German Language Stack Exchange is a bilingual question and answer site for speakers of all levels who want to share and increase their knowledge of the German language. It's 100% free, no registration required.

Sign up
Here's how it works:
  1. Anybody can ask a question
  2. Anybody can answer
  3. The best answers are voted up and rise to the top

We can see that both, "erheblich", and "nicht unerheblich" are used in the meaning of e.g. "considerable, extensive, remarkable".

Branchengerüchten zufolge können die Besucherzahlen dank des Knopfes um bis zu das Sechsfache steigen. Und selbst große Seiten profitieren davon nicht unerheblich.Die Zeit

Seit dem Wochenende ist bekannt, dass Landesbehörden für die Überwachung digitaler Kommunikation zwischen Verdächtigen höchst umstrittene Software verwenden: Sie kann erheblich in die Grundrechte der Betroffenen eingreifen, ohne dass dies rechtlich gedeckt ist.Die Zeit

Is there a different nuance in meaning? When do we use one or the other?

share|improve this question
M.E. muss es - Zeit hin oder her - um bis auf das Sechsfache steigen oder um bis um das Sechsfache steigen, aber nicht um bis zu das Sechsfache - um bis zu dem Sechsfachen oder um bis zum Sechsfachen wäre wieder in Ordnung. – user unknown Feb 28 '12 at 13:11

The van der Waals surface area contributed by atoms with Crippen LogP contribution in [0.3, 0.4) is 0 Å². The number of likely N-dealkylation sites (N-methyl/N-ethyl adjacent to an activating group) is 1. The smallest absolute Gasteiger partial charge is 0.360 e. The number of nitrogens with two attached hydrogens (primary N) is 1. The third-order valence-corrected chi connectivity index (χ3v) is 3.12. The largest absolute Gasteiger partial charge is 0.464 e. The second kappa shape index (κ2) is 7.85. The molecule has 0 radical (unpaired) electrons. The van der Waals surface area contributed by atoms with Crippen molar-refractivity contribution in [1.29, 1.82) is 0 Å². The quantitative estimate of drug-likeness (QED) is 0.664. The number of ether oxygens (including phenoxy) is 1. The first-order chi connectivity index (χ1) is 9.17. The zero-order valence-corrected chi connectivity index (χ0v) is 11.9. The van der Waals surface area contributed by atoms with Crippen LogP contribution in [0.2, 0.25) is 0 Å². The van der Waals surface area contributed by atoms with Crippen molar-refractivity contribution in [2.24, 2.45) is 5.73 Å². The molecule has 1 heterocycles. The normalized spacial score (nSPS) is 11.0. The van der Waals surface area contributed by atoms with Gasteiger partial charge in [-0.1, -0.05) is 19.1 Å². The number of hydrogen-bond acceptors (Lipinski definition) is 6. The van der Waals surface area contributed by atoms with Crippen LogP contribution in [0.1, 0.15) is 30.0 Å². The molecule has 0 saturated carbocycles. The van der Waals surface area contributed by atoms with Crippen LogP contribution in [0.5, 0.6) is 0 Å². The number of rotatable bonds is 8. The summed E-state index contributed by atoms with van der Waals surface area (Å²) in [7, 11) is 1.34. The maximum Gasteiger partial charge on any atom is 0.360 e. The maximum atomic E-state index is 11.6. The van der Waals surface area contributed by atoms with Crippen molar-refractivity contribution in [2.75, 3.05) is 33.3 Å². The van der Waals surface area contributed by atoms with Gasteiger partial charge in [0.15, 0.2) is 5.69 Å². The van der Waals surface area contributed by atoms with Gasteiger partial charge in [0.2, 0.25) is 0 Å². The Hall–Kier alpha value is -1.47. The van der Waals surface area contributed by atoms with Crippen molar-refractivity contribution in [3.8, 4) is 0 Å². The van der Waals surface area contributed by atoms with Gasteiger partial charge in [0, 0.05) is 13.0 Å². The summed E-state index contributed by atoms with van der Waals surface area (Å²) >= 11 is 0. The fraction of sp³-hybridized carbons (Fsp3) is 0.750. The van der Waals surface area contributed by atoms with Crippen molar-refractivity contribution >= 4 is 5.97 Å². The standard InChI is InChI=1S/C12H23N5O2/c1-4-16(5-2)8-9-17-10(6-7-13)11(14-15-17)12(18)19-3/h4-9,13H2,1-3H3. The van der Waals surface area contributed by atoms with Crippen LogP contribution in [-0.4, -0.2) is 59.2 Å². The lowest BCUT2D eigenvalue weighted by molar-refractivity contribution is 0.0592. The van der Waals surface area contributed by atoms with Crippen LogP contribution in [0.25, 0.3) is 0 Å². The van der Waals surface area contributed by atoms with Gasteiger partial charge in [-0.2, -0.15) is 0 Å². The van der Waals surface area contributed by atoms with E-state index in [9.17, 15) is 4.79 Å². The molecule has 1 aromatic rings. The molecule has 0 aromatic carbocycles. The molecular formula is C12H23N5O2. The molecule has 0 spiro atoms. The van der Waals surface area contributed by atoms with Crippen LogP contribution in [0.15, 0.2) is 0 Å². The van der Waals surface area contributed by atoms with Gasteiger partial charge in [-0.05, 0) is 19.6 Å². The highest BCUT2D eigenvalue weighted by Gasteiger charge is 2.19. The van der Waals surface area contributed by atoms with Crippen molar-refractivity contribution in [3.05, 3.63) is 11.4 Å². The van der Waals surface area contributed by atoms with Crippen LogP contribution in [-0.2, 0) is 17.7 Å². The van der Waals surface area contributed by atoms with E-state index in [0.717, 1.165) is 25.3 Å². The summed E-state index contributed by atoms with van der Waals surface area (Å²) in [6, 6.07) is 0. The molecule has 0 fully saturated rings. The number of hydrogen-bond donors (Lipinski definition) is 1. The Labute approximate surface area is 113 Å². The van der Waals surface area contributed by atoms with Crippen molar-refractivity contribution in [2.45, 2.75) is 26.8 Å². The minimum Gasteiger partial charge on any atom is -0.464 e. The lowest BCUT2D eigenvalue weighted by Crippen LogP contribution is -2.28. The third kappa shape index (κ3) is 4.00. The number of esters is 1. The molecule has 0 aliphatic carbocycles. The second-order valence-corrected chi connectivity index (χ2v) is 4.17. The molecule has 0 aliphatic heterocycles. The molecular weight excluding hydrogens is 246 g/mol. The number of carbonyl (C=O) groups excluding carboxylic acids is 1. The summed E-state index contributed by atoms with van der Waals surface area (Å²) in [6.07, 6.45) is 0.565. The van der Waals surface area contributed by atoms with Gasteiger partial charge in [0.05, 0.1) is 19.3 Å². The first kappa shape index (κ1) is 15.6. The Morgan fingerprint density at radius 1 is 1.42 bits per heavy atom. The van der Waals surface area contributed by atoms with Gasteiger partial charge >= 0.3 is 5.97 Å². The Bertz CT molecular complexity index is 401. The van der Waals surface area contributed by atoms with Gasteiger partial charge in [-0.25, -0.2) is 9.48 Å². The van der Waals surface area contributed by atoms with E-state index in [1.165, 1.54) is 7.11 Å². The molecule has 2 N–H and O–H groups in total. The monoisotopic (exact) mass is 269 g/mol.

No, it's not related. But I don't like to see bad language uncommented here. – user unknown Feb 28 '12 at 13:29
up vote 9 down vote accepted

A phrase of the type "nicht unerheblich" is called a Litotes. It is a rhetorical figure.

Both phrases mean the same. It is also true for both, "erheblich" and "nicht unerheblich", that the degree to which the statement being made applies varies with how it is made. Much depends on prosody and facial expression.

Be aware that using "nicht unerheblich" might introduce structural ambiguity:

Sie kann [nicht unerheblich] in die Grundrechte der Betroffenen eingreifen.

Sie [kann nicht] [unerheblich in die Grundrechte der Betroffenen eingreifen].

share|improve this answer

We use the same rhetorical device in English: you can say:

It is not impossible for man to fly.

rather than

It is possible for man to fly.

They have the same meaning, but the former is "denying the negation," rather than supporting the original claim directly.

share|improve this answer

Your Answer


By posting your answer, you agree to the privacy policy and terms of service.

Not the answer you're looking for? Browse other questions tagged or ask your own question.